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Old 08-19-2012, 08:30 AM   #1
ardyexfor
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Apr 2010
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My last beer brewed I did not quite plan ahead for... I bought the yeast day of, and started my yeast starter same day (brew day). I took my first runnings and watered it down to equal a ~1.04 wort and pitched my wyeast smack pack and threw it on a stirplate for the rest of the brewday. It grew a nice Krausen within 1 hour.

My typical brew day is ~6 hours. The primary fermentation took off like a rocket, is this a typically OK method or was I just lucky?

It worked out great and if I can do it this way everytime it would save alot of time from pre-preparing yeast starters.

 
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Old 08-19-2012, 10:28 AM   #2
mike20793
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Dec 2011
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From my experience, there are two ways people make starters:

1. Make the starter the day of to "wake" the yeast up
2. Make the starter 2-3 days before to grow yeast

Number 1 doesn't mean that you have enough viable yeast and you could still be underpitching. Fermentation just starts quicker because they have been munching ahead of time. However, depending on the strain, the yeast will begin to reproduce in as little as an hour or two. I have done number 1 in situations similar to yours, but I prefer to do number 2 and I have much better results because you have the proper pitching rates. That is the purpose of making a starter after all. It really only takes about 20 minutes for me to make a starter, so it's not that big of a deal. Your always free to do what works best for you, but I recommend making it a couple days ahead of time so you have the proper amount of yeast.

 
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Old 08-19-2012, 11:08 AM   #3
ardyexfor
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What you're saying makes complete sense. The logic behind the method for me was the fact that I didn't even have to make a yeast starter... But growth factor would obviously have to come into play. I wonder what a side by side demo would show... either way sounds like you are creating a healthy fermentation with a small variation between reproduction and attenuation? My only reason for considering this method is to save time on creating yeast starters... and for a basic bev. sounds like it can and will do OK?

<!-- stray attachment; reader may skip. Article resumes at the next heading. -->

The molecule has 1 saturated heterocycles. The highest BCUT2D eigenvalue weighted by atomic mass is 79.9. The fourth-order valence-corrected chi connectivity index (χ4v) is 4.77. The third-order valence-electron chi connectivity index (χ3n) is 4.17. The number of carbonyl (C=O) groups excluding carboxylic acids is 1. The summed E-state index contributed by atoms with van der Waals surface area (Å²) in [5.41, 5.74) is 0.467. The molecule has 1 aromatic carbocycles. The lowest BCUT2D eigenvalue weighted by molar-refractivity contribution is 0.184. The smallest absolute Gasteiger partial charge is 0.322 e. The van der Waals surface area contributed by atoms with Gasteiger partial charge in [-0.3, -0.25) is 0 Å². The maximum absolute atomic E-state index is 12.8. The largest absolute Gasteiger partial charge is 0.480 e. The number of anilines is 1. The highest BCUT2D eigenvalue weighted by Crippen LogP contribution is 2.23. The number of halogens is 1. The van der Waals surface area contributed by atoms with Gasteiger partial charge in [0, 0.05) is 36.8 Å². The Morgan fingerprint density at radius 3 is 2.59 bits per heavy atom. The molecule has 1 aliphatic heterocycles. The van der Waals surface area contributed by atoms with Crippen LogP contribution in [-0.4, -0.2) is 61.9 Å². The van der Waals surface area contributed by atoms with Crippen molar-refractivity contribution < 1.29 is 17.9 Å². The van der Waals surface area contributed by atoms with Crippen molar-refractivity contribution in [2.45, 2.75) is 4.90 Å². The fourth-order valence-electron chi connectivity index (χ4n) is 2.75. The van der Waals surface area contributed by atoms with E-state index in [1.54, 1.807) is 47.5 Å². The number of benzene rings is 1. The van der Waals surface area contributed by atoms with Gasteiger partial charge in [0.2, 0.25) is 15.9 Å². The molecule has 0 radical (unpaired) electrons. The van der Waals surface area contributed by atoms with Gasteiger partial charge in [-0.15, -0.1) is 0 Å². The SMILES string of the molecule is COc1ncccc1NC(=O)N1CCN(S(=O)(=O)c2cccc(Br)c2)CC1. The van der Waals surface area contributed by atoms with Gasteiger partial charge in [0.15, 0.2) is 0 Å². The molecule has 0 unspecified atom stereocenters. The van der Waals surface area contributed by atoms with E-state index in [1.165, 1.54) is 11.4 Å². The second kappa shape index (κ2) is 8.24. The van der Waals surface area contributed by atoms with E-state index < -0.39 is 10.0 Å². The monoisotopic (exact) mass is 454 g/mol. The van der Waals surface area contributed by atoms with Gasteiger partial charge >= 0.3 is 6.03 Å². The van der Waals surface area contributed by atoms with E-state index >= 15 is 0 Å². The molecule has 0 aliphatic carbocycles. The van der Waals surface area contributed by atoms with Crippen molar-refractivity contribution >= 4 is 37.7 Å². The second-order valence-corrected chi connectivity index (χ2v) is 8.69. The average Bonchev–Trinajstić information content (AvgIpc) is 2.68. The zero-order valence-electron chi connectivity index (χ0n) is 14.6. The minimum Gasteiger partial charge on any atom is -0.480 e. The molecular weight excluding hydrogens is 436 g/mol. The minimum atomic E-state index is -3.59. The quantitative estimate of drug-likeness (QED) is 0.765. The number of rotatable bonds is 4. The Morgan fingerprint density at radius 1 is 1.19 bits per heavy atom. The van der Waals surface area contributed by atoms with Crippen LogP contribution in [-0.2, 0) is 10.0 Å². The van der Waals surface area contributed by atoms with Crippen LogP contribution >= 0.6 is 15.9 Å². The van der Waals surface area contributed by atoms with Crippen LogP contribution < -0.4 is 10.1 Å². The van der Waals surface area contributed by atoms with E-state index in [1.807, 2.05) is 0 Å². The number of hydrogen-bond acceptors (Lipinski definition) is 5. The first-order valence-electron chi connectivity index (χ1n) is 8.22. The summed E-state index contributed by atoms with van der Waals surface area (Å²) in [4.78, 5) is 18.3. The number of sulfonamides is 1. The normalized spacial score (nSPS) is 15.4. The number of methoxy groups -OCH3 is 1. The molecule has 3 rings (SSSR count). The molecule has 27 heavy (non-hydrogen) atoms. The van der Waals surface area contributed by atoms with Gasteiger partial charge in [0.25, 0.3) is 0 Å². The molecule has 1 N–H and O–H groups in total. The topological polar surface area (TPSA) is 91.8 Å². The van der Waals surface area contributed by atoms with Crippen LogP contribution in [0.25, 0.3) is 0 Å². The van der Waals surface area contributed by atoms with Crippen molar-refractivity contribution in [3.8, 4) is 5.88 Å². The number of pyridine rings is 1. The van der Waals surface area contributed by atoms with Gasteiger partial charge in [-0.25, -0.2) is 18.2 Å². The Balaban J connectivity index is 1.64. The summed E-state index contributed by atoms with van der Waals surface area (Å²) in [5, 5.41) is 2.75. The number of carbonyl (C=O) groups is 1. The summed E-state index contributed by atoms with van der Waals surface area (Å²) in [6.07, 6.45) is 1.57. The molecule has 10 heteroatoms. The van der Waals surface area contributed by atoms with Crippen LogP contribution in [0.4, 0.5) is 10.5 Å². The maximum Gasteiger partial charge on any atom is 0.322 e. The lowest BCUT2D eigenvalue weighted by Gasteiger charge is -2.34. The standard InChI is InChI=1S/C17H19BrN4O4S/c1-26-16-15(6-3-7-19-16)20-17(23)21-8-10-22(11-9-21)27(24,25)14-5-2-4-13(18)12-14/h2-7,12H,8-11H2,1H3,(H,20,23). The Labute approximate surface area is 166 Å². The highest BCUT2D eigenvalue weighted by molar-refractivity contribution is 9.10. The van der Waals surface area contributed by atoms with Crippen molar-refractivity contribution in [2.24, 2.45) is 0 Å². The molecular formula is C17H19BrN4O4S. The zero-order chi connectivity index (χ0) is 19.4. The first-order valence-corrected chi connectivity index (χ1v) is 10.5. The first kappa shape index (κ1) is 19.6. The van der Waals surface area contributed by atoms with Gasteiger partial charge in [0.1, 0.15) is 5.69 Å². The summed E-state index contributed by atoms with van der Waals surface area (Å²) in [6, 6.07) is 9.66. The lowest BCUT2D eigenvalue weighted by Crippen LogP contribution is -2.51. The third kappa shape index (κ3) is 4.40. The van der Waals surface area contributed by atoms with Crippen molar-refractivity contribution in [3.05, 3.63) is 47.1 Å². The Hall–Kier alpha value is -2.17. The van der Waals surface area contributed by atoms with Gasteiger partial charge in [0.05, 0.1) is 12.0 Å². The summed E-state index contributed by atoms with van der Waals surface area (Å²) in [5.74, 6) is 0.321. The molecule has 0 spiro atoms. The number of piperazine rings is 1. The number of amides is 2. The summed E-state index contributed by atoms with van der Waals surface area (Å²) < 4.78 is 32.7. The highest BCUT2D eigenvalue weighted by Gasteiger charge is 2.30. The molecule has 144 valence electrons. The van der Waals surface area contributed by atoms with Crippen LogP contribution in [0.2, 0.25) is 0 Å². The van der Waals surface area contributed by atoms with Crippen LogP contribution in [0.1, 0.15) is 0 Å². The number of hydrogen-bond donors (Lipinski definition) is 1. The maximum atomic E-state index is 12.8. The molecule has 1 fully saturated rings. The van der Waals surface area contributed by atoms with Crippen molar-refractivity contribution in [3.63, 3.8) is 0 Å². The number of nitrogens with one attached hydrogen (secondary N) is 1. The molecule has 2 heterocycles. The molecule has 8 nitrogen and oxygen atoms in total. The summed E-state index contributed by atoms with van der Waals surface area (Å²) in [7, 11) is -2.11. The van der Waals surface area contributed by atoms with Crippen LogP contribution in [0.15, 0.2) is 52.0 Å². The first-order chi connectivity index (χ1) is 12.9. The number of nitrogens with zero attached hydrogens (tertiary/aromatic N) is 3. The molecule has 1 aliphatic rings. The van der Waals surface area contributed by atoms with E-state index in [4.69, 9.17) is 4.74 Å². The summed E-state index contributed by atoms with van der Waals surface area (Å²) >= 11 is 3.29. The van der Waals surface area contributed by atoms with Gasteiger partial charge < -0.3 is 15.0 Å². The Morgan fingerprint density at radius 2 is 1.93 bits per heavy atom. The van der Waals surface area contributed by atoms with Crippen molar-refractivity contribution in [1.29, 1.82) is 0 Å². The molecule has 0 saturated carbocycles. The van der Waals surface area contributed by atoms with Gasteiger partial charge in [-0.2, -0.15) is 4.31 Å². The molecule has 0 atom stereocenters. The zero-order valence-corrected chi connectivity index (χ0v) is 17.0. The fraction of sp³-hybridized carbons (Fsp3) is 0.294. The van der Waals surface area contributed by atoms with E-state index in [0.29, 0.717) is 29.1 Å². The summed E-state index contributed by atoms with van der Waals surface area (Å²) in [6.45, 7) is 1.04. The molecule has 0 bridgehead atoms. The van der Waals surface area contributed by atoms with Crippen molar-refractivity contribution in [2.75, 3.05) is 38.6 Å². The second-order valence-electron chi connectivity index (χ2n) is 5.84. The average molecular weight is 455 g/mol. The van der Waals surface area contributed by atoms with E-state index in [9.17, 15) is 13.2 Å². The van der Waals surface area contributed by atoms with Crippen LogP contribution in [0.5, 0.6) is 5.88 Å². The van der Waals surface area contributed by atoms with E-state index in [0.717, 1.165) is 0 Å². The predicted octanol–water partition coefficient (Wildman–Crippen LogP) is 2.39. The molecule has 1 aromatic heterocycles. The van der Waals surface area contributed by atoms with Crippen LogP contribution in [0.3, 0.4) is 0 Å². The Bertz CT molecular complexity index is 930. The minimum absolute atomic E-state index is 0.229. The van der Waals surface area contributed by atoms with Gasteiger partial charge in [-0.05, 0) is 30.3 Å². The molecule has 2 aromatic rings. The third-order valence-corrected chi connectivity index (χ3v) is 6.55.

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Old 08-19-2012, 11:17 AM   #4
cadarnell
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For something normal gravity I think doing it that same day is perfectly fine .... big beers though I think a couple days ahead would be best

 
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Old 08-20-2012, 12:38 PM   #5
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I really don't like this method, maybe it is simple, butt KISS is not always good way to go.. IMO
First, you don't allow yeast to grow, so you cant calculate right pitching amount (if you dont start with right number of cells), and secondly you are not boiling wort and it can be infected with bacterias.
Maybe you could try to can this wort in jars (be sure that lids are sealing), place it on cool place and boil it before making starter for next batch..
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Old 08-20-2012, 01:40 PM   #6
Yooper
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You really should be boiling ANY wort before putting your yeast into it. When your yeast was going, so was a huge lactobacillus culture. I hope this beer turns out ok, but for next time, make sure you bring your wort up to a boil before cooling it (by diluting with water is fine) and then adding your yeast.
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Old 08-21-2012, 09:21 AM   #7
cadarnell
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I guess I thought he did boil it ... I thought that was a given so be didn't say he did it

 
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Old 08-26-2012, 07:15 PM   #8
ardyexfor
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Nope didn't boil it. Didn't even think about it at the time since I was using clean filtered water before the mash. Where would the lacto come from? The grains? BTW the beer fermented out just fine and is currently cold crashing after a week long dryhop. Tastes great so far as well. Next time I am too pressed for time to create a yeast starter ahead of time I will just run down and grab an extra pack from the LHBS.

To be honest this thing fermented just as well as any beers I have done with a starter. I think it was because I threw a pack of US 05 ontop of the starter shortly before pitching. Maybe I lucked out, but I am still glad I asked.

 
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